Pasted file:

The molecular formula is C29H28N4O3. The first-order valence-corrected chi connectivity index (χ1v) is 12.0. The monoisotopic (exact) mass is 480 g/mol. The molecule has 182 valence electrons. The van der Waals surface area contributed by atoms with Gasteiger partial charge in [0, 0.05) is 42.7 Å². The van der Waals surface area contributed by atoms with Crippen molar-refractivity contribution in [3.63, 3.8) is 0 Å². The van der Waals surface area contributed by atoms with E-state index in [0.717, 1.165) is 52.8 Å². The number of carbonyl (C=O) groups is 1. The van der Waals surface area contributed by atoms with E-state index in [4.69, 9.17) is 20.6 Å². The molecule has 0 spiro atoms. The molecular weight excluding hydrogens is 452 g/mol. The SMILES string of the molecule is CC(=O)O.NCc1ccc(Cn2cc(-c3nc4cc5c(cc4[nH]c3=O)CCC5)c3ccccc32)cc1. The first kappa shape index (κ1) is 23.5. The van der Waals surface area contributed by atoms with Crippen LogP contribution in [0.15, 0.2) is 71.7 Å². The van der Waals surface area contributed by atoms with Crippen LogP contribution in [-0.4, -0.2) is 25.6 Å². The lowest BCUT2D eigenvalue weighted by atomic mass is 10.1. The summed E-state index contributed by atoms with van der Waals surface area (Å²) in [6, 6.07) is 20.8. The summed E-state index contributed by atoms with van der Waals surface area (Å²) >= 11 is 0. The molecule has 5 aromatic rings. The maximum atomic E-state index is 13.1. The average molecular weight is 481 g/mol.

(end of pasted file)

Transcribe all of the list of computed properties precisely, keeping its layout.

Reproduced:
The molecular formula is C29H28N4O3. The first-order valence-corrected chi connectivity index (χ1v) is 12.0. The monoisotopic (exact) mass is 480 g/mol. The molecule has 182 valence electrons. The van der Waals surface area contributed by atoms with Gasteiger partial charge in [0, 0.05) is 42.7 Å². The van der Waals surface area contributed by atoms with Crippen molar-refractivity contribution in [3.63, 3.8) is 0 Å². The van der Waals surface area contributed by atoms with E-state index in [0.717, 1.165) is 52.8 Å². The number of carbonyl (C=O) groups is 1. The van der Waals surface area contributed by atoms with E-state index in [4.69, 9.17) is 20.6 Å². The molecule has 0 spiro atoms. The molecular weight excluding hydrogens is 452 g/mol. The SMILES string of the molecule is CC(=O)O.NCc1ccc(Cn2cc(-c3nc4cc5c(cc4[nH]c3=O)CCC5)c3ccccc32)cc1. The first kappa shape index (κ1) is 23.5. The van der Waals surface area contributed by atoms with Crippen LogP contribution in [0.15, 0.2) is 71.7 Å². The van der Waals surface area contributed by atoms with Crippen LogP contribution in [-0.4, -0.2) is 25.6 Å². The lowest BCUT2D eigenvalue weighted by atomic mass is 10.1. The summed E-state index contributed by atoms with van der Waals surface area (Å²) in [6, 6.07) is 20.8. The summed E-state index contributed by atoms with van der Waals surface area (Å²) >= 11 is 0. The molecule has 5 aromatic rings. The maximum atomic E-state index is 13.1. The average molecular weight is 481 g/mol.